We announced last January that UNC Press was one of four university presses awarded a Mellon grant for a collaborative project to publish books in indigenous studies. As part of the joint project, some of our colleagues have set up a blog for the First Peoples: New Directions in Indigenous Studies series. You can get to know more about the project there, and as books are published in the series by all the cooperating publishers, you can get info on the books there as well.

When we heard the news about the settlement in the Cobell v. Salazar case last week, we got in touch with our Mellon partners to discuss initial reactions. The First Peoples blog has posted a response from Kristin Ruppel, author of Unearthing Indian Land: Living with the Legacies of Allotment (University of Arizona Press, 2008) and assistant professor of Native American Studies at Montana State University. Writes blog contributor Natasha Varner:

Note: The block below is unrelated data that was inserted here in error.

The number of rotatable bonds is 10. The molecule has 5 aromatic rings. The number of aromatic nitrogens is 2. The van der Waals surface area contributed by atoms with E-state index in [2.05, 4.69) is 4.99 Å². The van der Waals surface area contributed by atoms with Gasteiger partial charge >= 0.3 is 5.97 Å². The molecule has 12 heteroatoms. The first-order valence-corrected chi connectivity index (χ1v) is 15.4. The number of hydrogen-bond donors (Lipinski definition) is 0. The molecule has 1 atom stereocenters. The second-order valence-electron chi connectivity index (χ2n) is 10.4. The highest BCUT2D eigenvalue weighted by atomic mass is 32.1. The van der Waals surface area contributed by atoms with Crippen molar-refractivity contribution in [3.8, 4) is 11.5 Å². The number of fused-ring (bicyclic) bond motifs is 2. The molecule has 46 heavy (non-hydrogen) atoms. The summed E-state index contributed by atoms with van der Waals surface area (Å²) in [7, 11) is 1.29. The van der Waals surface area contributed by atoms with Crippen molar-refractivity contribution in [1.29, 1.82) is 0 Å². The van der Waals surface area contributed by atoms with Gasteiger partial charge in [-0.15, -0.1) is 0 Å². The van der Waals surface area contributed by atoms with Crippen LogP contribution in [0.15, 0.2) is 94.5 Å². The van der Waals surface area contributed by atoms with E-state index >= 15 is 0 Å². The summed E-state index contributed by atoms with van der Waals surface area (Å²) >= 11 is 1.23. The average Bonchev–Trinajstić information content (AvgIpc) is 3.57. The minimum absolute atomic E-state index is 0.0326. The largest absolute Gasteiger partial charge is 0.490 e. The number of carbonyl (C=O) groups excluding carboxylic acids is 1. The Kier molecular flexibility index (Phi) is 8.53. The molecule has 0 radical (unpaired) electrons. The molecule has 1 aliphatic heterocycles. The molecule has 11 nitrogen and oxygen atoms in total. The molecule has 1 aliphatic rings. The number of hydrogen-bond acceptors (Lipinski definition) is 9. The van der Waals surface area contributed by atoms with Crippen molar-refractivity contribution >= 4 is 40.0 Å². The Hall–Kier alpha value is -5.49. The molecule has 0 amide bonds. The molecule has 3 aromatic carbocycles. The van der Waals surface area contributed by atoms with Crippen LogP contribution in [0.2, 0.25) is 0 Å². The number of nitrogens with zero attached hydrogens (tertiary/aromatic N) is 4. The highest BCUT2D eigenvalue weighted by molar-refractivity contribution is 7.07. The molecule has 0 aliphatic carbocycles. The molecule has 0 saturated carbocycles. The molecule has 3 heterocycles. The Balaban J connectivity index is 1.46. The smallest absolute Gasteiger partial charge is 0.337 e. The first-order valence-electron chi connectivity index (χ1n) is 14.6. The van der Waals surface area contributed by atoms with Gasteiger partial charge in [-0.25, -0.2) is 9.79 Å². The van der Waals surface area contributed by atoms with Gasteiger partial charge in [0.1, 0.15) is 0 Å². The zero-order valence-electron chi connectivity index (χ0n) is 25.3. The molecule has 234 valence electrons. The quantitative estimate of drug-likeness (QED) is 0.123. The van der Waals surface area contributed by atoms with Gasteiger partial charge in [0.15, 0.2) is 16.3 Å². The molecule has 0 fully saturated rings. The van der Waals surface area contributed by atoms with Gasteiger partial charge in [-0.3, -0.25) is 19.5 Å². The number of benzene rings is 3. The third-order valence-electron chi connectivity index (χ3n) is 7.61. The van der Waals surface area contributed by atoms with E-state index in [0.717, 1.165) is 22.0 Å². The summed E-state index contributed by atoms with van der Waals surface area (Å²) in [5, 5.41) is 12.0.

The recent settlement of the Cobell v. Salazar case has garnered significant media attention and mixed responses from Native communities. Many see the settlement as a victory and recognition of more than a century of questionable land grabs and allotment on behalf of the U.S. Government and the Department of the Interior. Others question whether or not this settlement goes far enough to acknowledge the centuries of hardship that resulted from allotment and seizure of Indian land.

Ruppel’s comments begin:

A first take on the Cobell Settlement, with due and sincere deference to Ms. Cobell especially, but also to the legal team who worked so diligently and for so long on this case: The government got a heck of a deal; Indian landowners (and the Cobell team) will find some closure, but it’s obviously not a fair settlement for the Class.

Visit the First Peoples blog for the full commentary.